What is so interesting about the category of 'homosexual' in particular is that it is unlikely that the number of individuals who are homosexual has substantially changed since 1965. What has changed is first the willingness of society to speak about homosexuality, and then, after years of persecution, to deem it less harmful to the social fabric. The nature of deviancy is not attached specifically to gay people, rather society constructed 'homosexuality' as an identity first, and then ascribed certain moral judgments to that class. Homosexuality was even added and then removed from the Diagnostic and Statistical Manuel of Mental Disorders (DSM) authored by the American Psychological Association (APA).

Many people who identify as gay, of course, would bridle at the idea that drug addiction and homosexuality can be equated as deviant, or have the same causality. Drug addiction possesses negative consequences for the individual and society because of its intrinsic nature, while homosexuality is only problematic because it is deemed so by the rest of society. Although perceptions of negative deviancy may be relative, not all behaviors classified as deviant have the same effects. "Although sociologists have proposed a number of different definitions of deviance, many of these differences are minor and represent little more than variations on a broader conceptual theme. Most of the disagreement over the concept of deviance appears to boil down to a choice between two alternative definitions: a normative definition vs. A relativistic definition of deviance. The normative definition is the older of these two sociological conceptualizations. According to this definition, deviance refers to behavior that violates social norms or to persons that engage in such behavior. Only in the past few decades has this traditional definition of deviance been seriously challenged by sociologists who favor the relativistic alternative. According to the relativistic definition, deviance refers to behavior or persons that are defined as deviant by social audiences. This definition is termed relativistic because it views persons or their behavior as deviant only relative to the way other people react to them" (Orcutt 2004, p.1).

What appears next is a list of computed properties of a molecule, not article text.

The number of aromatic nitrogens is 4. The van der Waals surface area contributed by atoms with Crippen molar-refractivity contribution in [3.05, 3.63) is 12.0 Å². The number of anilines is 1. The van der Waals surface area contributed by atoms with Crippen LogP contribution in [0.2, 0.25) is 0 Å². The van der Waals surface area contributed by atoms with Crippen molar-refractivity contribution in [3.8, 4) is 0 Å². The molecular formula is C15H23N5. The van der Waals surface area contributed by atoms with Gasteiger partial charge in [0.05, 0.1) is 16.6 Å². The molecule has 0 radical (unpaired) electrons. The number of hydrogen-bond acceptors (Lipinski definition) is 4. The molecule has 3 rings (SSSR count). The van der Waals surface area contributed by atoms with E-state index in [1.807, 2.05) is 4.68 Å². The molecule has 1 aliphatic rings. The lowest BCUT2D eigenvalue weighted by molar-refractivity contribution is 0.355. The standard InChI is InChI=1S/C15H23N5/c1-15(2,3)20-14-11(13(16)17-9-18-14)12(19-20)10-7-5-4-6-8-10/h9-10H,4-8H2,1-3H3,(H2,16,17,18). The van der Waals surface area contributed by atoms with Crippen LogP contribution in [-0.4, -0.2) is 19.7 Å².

Homosexuality seems to be a primary example of the relativistic nature of deviance: it has been seen as positive, as in ancient Greece, where it was viewed as a necessary step to attaining fully-fledged manhood, and as quite negative, as during the 1950s and 1960s in America, where it was viewed as threatening to the concept of red-blooded American manhood and womanhood. Certain categories of deviancy seem to have a kind of core stability over time,… [END OF PREVIEW] . . . READ MORE